I stared at the flag-draped coffin as tears slid down my face. I made no effort to wipe the damn things away. Only in this way could I show my grief. Only in this way could I show the man in the coffin that I loved him too. I wasn’t allowed to sit with the family, I wasn’t allowed to be presented the Stars and Stripes, and I was not thanked for the honor my loved one bestowed on this great nation.
So I let my tears fall.
Before Staff Sergeant Lane Foster left for Afghanistan, we said vows to proclaim our love and we exchanged rings. I didn’t need the state of Virginia to recognize our marriage. The statement of our love was more than enough. I looked down at the platinum band circling my third finger on my left hand. Slowly I grasped the matching band hanging around my neck. I wore it every day waiting for its rightful owner to reclaim it. Now it would never be returned to my husband. I gripped the necklace tighter. It was the only link I still had to Lane I could hold. I silently begged for this all to be a huge misunderstanding. Surely they had the wrong man. At any moment Lane was going to walk back in our lives and explain the unexplainable. I squeezed my burning eyes shut. Just keep breathing. Just keep breathing.
I opened my eyes to find eight soldiers removing the flag from the wooden coffin. Three soldiers on each side of Lane and one in the front and back. To the left, a bald man wearing a dark suit and purple tie eyed me. I could tell he was a soldier even out of uniform. He watched me, eyes moving from my face and again to the necklace. A slight nod of his head suggested he understood who I was. I doubted it. Don’t Ask, Don’t Tell meant this bald soldier could never know how it felt to want to pull the man you love into your arms. To want to kiss him so bad, you ached. The nodding soldier would never understand the emptiness I now lived in. I wanted everyone to know of the love we shared, but I didn’t say a word. I knew I wanted to share only for myself. I was afraid our love was only a dream now. Does love still exist if only one person is still alive to remember it?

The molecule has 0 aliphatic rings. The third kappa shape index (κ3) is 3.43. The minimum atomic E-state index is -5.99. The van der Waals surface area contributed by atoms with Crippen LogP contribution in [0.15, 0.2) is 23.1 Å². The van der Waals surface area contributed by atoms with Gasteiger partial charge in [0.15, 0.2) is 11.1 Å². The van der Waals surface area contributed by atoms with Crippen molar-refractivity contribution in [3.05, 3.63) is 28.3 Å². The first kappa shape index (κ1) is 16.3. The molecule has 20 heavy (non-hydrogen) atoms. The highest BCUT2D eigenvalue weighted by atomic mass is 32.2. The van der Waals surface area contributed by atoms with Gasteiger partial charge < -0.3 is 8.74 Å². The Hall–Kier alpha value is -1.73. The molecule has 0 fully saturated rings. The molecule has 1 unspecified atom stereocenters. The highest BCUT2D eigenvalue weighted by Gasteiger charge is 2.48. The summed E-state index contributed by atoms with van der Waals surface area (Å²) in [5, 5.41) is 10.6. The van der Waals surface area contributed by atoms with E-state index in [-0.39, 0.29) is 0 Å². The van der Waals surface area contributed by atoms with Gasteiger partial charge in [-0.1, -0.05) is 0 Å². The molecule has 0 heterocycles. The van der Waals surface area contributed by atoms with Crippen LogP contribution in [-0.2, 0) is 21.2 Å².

The crowd of family and friends came to say their final farewell. We live in the small town of Quantico which houses the largest Marine base in the world. When one of Prince William County’s own was laid to rest, mourners gathered in large numbers.
The United States flag was presented to Lane’s mother. She grasped it to her chest and hunched over. Her sopping cries silenced the other mourners. Lane’s father didn’t reach out for his wife. He pulled himself up and sat straighter in his chair, only to stare at the coffin. The minister invited everyone back to the church for a bereavement meal. One by one, those gathered returned to their cars and left without so much as backward glance.
I couldn’t move. I couldn’t walk away from my husband. My feet felt like someone had cemented them to the cold concrete. If I left, Lane was gone forever. I couldn’t go on without him. I didn’t know how. He had always been the strong one in our relationship. I had gotten used to him coming and going on missions throughout the years. Having him gone forever was unbearable. I grabbed at my chest, willing my heart to slow down. I could feel a panic attack building.
I only snapped out of my stupor when the soldiers began to push Lane’s coffin out of the way. “Wait!” I yelled. My shoes echoed as I forced myself onward. Don’t take my husband, don’t take my life.
Editorial note: You can purchase Substitute Heart here through Less Than Three Press.